102-7 Saturday, Jan. 6 15:00 - 15:15 City limits: Determinants of thermal maxima in an urban ant community JOHNSON, D.*; STAHLSCHMIDT, Z.R.; Univ. of the Pacific; Univ. of the Pacific firstname.lastname@example.org http://stahlschmidtlab.weebly.com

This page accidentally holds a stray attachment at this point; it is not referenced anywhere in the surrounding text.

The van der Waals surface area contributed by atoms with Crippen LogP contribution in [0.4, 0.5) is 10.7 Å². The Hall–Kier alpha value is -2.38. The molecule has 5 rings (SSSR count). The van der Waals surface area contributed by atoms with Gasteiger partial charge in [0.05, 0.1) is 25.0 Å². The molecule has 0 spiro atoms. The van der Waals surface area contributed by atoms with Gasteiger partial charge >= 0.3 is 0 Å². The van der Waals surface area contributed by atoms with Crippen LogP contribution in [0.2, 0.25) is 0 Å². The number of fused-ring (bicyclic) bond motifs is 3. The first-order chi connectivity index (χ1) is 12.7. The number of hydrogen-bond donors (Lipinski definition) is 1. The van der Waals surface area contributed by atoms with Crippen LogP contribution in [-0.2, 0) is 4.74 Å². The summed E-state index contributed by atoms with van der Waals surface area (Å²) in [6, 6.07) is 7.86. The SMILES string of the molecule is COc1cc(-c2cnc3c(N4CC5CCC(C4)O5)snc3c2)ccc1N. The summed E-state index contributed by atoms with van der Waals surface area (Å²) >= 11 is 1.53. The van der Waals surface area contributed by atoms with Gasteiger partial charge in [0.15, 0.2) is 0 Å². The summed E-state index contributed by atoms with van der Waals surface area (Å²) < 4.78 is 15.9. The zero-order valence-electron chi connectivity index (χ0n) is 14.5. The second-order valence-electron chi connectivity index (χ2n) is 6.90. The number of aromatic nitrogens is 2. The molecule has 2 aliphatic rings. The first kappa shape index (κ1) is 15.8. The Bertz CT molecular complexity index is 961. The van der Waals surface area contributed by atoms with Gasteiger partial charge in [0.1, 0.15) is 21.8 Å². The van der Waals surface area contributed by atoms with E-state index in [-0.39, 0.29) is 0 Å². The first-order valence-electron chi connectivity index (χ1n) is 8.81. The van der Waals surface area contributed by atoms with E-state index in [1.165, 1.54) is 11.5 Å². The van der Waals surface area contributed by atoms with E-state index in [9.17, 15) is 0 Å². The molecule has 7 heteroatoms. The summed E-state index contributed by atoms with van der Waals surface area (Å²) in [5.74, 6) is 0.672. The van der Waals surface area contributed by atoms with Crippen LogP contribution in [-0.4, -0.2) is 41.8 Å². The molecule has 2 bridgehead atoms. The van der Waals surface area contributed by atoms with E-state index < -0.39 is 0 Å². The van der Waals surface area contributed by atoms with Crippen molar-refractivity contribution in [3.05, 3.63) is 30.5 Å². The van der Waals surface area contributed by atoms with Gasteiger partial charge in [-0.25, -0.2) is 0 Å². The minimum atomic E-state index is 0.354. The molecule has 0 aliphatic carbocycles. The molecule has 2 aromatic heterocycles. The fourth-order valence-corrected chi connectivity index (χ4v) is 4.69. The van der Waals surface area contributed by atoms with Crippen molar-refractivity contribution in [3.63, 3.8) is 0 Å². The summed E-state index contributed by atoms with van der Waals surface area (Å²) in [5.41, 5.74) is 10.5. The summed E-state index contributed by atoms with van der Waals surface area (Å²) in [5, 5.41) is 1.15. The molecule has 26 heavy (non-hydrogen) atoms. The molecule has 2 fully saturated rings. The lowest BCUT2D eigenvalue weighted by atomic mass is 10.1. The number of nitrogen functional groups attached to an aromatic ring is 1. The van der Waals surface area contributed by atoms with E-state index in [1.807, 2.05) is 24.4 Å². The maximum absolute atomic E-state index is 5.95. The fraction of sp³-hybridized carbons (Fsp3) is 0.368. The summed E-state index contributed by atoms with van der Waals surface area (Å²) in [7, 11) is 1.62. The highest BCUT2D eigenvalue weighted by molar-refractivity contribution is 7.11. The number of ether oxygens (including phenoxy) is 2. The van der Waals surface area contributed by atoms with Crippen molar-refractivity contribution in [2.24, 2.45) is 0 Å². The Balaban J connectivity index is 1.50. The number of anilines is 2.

Examining the thermal responses of urban animals is critical because cities are rapidly expanding, and temperatures are increasing globally—particularly in urban environments. Although cities tend to be warmer due to the heat island effect, this thermal hazard may be offset by increased availability of water in urban ecosystems (e.g., irrigation). The sensitivity of animals (including those in urban environments) to high temperatures can be determined by the critical thermal maximum (Tmax), and variation in Tmax may be driven by a range of factors. For example, animals that are larger, adapted to warmer microclimates, or well-hydrated may have relatively high Tmax values. Alternatively, Tmax may be phylogenetically constrained wherein closely related species exhibit similar Tmax values, regardless of differences in morphology or physiological state. Thus, we manipulated water access and determined Tmax (knockdown temperature) for ants common to cities in California’s Central Valley. We determined Tmax (range: 29-61°C) for 688 individuals spanning 11 species. We will discuss the effects of body size, hydration state, and adaptation to local environments (active temperatures of ants in the field) on Tmax after controlling for phylogeny. Together, our results will inform the abiotic and biotic factors influencing animals’ sensitivity to high temperatures in an increasingly warm world.